*I'm temporarily using the MW interpretation of quantum mechanics, which is deterministic forwards and backwards in time.

Assuming the Second Law holds true forever into the past, it seems that at some point in the past there is nowhere for our prediction to go.  We'll find the universe in a state which cannot have come from any lower entropy state.  Mind you, this does not mean that the universe cannot have come from anywhere at all.  Remember, on a microscopic level, there exists exactly one path the universe can follow into the past.  It's just that this path can no longer obey the Second Law.

It's possible that the Second Law of thermodynamics does not hold forever into the past, in which case, our universe is presently in a statistical fluctuation to a low entropy state.  However, there's a powerful argument to suggest this is not the case: if humans are only formed by statistical fluctuations, then the vast majority of humans would find themselves in much smaller statistical fluctuations than the one we see presently.  (I've discussed this "Boltzmann Brain" argument before, so I won't dwell on it further.)

So yes, it is a problem.  But a "problem in physics" does not mean "We can't think of any solution".  In fact, it usually means that there are many solutions, and we can't figure out which one is right, if any.  Unfortunately, there's a major obstacle to figuring out the correct answer here: quantum gravity.  As explained before, we don't have the theory required to predict past a certain point in the past.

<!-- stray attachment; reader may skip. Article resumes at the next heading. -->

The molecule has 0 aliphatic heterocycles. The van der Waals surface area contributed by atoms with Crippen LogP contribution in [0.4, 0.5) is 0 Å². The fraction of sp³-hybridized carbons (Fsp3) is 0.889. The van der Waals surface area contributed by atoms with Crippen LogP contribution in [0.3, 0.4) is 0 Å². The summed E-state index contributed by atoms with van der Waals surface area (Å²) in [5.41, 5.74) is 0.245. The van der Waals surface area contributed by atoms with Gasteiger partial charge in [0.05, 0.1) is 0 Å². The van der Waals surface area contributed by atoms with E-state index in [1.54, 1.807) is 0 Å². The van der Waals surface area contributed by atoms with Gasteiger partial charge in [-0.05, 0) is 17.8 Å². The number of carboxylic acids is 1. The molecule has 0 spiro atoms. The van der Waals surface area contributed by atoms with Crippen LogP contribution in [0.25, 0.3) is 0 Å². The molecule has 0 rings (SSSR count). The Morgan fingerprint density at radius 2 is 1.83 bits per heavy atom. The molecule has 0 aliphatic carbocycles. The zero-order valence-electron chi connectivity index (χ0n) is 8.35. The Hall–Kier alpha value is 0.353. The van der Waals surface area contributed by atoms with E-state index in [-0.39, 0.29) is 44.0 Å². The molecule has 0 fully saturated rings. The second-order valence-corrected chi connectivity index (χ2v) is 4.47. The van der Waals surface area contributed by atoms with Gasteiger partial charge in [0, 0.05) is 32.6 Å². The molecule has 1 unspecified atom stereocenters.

I do not know what solutions people have advanced and argued for this problem.  There are probably many solutions involving loopholes in the Boltzmann Brain argument, loopholes in the lower bound of entropy, quantum mechanics, or a beginning to the universe.  I do not wish to opine on this matter, since as a physicist my answer would be taken seriously even though cosmology is not my field.

In my field, superconductivity, one of the great unsolved problems is the mechanism for high temperature superconductivity.  But in fact countless mechanisms have been and are being proposed.  So if someone suggests that our inability to find a solution means we should look to the supernatural, they've fundamentally misunderstood the problem.  We don't just need solutions, we need data to determine which, if any, of our existing solutions are correct.